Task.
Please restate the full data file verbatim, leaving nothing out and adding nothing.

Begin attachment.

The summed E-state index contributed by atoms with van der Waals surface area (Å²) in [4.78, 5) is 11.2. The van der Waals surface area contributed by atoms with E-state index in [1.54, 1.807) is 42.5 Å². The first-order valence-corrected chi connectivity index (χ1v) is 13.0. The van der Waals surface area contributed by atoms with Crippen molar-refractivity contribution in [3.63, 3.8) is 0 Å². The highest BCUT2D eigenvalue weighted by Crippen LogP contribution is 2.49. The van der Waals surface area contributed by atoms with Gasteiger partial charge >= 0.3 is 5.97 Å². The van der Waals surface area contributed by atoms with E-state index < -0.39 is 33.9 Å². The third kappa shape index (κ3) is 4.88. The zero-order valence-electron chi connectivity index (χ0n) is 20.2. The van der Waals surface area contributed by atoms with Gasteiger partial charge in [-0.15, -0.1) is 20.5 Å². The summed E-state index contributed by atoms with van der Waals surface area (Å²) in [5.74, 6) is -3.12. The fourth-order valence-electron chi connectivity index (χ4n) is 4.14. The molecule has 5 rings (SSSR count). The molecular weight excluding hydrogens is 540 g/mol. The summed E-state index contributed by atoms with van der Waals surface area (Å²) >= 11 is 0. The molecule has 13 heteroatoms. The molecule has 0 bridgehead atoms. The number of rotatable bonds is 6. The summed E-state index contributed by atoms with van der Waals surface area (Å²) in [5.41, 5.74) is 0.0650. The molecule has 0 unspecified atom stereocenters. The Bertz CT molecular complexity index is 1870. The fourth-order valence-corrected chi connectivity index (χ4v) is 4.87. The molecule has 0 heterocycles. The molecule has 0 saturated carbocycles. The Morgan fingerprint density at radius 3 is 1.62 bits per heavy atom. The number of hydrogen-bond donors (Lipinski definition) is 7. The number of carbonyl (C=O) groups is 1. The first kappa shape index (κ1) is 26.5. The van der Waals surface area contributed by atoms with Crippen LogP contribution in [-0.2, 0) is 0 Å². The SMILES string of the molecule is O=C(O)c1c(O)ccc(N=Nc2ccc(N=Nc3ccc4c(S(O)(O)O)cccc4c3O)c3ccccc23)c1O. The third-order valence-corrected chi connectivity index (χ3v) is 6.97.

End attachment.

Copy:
The summed E-state index contributed by atoms with van der Waals surface area (Å²) in [4.78, 5) is 11.2. The van der Waals surface area contributed by atoms with E-state index in [1.54, 1.807) is 42.5 Å². The first-order valence-corrected chi connectivity index (χ1v) is 13.0. The van der Waals surface area contributed by atoms with Crippen molar-refractivity contribution in [3.63, 3.8) is 0 Å². The highest BCUT2D eigenvalue weighted by Crippen LogP contribution is 2.49. The van der Waals surface area contributed by atoms with Gasteiger partial charge >= 0.3 is 5.97 Å². The van der Waals surface area contributed by atoms with E-state index < -0.39 is 33.9 Å². The third kappa shape index (κ3) is 4.88. The zero-order valence-electron chi connectivity index (χ0n) is 20.2. The van der Waals surface area contributed by atoms with Gasteiger partial charge in [-0.15, -0.1) is 20.5 Å². The summed E-state index contributed by atoms with van der Waals surface area (Å²) in [5.74, 6) is -3.12. The fourth-order valence-electron chi connectivity index (χ4n) is 4.14. The molecule has 5 rings (SSSR count). The molecular weight excluding hydrogens is 540 g/mol. The summed E-state index contributed by atoms with van der Waals surface area (Å²) >= 11 is 0. The molecule has 13 heteroatoms. The molecule has 0 bridgehead atoms. The number of rotatable bonds is 6. The summed E-state index contributed by atoms with van der Waals surface area (Å²) in [5.41, 5.74) is 0.0650. The molecule has 0 unspecified atom stereocenters. The Bertz CT molecular complexity index is 1870. The fourth-order valence-corrected chi connectivity index (χ4v) is 4.87. The molecule has 0 heterocycles. The molecule has 0 saturated carbocycles. The Morgan fingerprint density at radius 3 is 1.62 bits per heavy atom. The number of hydrogen-bond donors (Lipinski definition) is 7. The number of carbonyl (C=O) groups is 1. The first kappa shape index (κ1) is 26.5. The van der Waals surface area contributed by atoms with Crippen LogP contribution in [-0.2, 0) is 0 Å². The SMILES string of the molecule is O=C(O)c1c(O)ccc(N=Nc2ccc(N=Nc3ccc4c(S(O)(O)O)cccc4c3O)c3ccccc23)c1O. The third-order valence-corrected chi connectivity index (χ3v) is 6.97.